Brian Montopoli, senior political reporter for CBSNews.com, stated in his Apr. 14, 2009 article "Hot Topic: Is U.S. a 'Christian Nation?'" posted on the CBS News "Political Hotsheet" blog:
"Ultimately, the question of whether America is a 'Christian nation' depends in large part on how you define the phrase. If a 'Christian nation' is simply a nation made largely of Christians, then America is undeniably one. Despite the increase in non-religious Americans, they are still outnumbered more than 6-1 by Christians, according to Gallup.
But if a 'Christian nation' is something else – a nation on which laws, behavior and policy are fundamentally tied to Christian ideals – then the question is more complex."
Jon Meacham, former Editor of Newsweek and author of American Gospel: God, the Founding Fathers, and the Making of a Nation, wrote in Newsweek's Apr. 4, 2009 cover story "The End of Christian America":
"...[I]n the new NEWSWEEK Poll, fewer people now think of the United States as a 'Christian nation' than did so when George W. Bush was president (62 percent in 2009 versus 69 percent in 2008). Two thirds of the public (68 percent) now say religion is 'losing influence' in American society, while just 19 percent say religion's influence is on the rise...
Many conservative Christians believe they have lost the battles over issues such as abortion, school prayer and even same-sex marriage, and that the country has now entered a post-Christian phase..."
Carl B. Pearlston, JD, Los Angeles attorney and former Executive Committee member of the Anti-Defamation League (ADL), wrote in his Apr. 2001 Connecticut Jewish Ledger article "Is America a Christian Nation?" reproduced on catholiceducation.org:
"Can America still be called a Christian nation?... There are millions of Muslims, Jews, Buddhists, Shintoists, Unitarians, Hindus, Wiccans, Naturists, Agnostics, and Atheists, but Christians comprise roughly 84% of the population. Our constitutional legal system is still based on the Jewish/Christian Bible, not the Koran or other holy book. We still observe Sunday, the Christian Sabbath, as an official holiday. Easter and Christmas still have a special place in the holiday lexicon. The Ten Commandments are still on the wall behind the Supreme Court Justices when they take the bench. Our coins still display the motto 'In God We Trust.'... We live, not under a Christian government, but in a nation where all are free to practice their particular religion, in accommodation with other religions, and in accordance with the basic principles of the nation, which are Christian in origin. It is in that sense that America may properly be referred to as a Christian nation."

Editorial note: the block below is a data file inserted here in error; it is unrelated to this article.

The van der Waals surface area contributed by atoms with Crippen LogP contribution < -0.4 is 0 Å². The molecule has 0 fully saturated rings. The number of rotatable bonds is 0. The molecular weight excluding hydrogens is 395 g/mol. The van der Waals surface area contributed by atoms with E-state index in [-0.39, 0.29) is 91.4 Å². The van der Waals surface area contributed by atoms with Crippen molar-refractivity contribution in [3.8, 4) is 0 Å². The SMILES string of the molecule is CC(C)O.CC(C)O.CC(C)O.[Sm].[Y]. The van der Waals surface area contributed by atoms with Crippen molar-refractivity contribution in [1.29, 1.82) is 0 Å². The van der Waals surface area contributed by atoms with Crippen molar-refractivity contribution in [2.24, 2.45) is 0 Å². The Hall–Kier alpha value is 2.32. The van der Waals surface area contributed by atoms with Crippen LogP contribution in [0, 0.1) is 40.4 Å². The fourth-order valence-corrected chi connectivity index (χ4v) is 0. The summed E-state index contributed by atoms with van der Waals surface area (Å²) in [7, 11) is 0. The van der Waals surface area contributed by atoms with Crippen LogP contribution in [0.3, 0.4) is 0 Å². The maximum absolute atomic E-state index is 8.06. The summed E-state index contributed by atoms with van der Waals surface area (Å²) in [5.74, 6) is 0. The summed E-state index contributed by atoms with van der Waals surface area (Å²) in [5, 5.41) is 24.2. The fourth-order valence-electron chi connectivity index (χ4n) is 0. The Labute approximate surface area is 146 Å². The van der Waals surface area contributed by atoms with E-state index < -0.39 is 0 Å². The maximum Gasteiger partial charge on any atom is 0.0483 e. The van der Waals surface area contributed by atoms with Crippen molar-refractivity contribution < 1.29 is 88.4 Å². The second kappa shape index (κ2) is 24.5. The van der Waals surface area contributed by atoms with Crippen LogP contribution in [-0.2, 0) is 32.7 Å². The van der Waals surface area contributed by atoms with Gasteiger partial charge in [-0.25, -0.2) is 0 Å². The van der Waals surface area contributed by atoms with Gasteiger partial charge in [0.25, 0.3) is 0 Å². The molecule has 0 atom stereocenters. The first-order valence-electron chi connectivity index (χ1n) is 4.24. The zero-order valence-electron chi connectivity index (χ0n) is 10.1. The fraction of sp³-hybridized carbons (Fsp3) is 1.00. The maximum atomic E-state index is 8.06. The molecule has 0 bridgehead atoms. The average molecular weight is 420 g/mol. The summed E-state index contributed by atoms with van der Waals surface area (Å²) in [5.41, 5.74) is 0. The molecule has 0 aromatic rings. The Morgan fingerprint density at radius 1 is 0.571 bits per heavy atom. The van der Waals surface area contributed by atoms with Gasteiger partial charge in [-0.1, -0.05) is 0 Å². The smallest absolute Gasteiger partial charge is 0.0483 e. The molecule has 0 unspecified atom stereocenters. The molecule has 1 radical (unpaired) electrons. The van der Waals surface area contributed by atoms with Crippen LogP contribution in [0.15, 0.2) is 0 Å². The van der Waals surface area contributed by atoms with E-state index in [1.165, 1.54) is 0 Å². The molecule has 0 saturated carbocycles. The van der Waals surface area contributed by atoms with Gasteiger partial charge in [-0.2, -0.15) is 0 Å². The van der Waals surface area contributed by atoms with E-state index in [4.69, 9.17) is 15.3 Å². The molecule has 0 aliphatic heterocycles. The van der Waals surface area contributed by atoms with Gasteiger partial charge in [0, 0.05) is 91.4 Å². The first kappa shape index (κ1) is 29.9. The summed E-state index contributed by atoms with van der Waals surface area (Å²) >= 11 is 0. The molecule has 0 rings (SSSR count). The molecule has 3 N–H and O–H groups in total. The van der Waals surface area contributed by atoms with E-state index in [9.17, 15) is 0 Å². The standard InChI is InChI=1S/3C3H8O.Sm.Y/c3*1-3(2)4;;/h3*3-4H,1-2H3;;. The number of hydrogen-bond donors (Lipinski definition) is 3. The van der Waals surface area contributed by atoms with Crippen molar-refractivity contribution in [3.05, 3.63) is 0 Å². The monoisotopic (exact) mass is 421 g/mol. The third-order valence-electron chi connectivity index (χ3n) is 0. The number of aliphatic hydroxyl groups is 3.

John McCain, United States Senator (R-AZ), made the following comments during a Sep. 28, 2007 interview with BeliefNet.com:
"I would probably have to say yes, that the constitution established the United States of America as a Christian nation... The lady that holds her lamp beside the golden door doesn't say 'I only welcome Christians.' We welcome the poor, the tired, the huddled masses; but when they come here they should know that they are in a nation founded on Christian principles."
Paul S. Vickery, PhD, Professor of History at Oral Roberts University, wrote the following statements for an OpposingViews.com debate titled 'Is the US a Christian Nation?' (accessed Apr. 28, 2009):
"America was not founded as a Christian nation in the sense that Saudi Arabia and Iran are now Muslim nations where mosque and state are one. There is no coercion to follow a particular faith, and it was simply stated in the first Amendment: Congress shall make no law respecting an establishment of religion. Or prohibiting the free exercise thereof... It is, however, my contention that the nation was founded by Christians upon Judeo-Christian principles, and without the guiding force of Christianity this nation would not be the most stable, longest running constitutionally based republican government in the world."
Jerry Falwell, late National Chairman of the Moral Majority Coalition, stated during a July 8, 2004 Fox News Hannity & Colmes interview:
"This nation was founded predominantly by persons who were followers of Jesus Christ. And numerically something like 85 percent of all Americans would profess to being at least Christian oriented.
Now that is not a negative thing. That's a positive thing. The reason why this country is so tolerant... the reason why Muslims - unlike Christians and Jews in Islamic states - can come here and build their temples and mosques with absolute freedom is because it is a Christian nation."
Earl Warren, JD, 14th Chief Justice of the US Supreme Court, stated during a speech at the Feb. 1954 International Council for Christian Leadership prayer breakfast, quoted in the Feb. 15, 1954 issue of TIME Magazine:
"I believe no one can read the history of our country without realizing that the Good Book and the spirit of the Saviour have from the beginning been our guiding geniuses... Whether we look to the first Charter of Virginia... or to the Charter of New England... or to the Charter of Massachusetts Bay... or to the Fundamental Orders of Connecticut... the same objective is present: a Christian land governed by Christian principles...
I believe the entire Bill of Rights came into being because of the knowledge our forefathers had of the Bible and their belief in it: freedom of belief, of expression, of assembly, of petition, the dignity of the individual, the sanctity of the home, equal justice under law, and the reservation of powers to the people... I like to believe we are living today in the spirit of the Christian religion. I like also to believe that as long as we do so, no great harm can come to our country."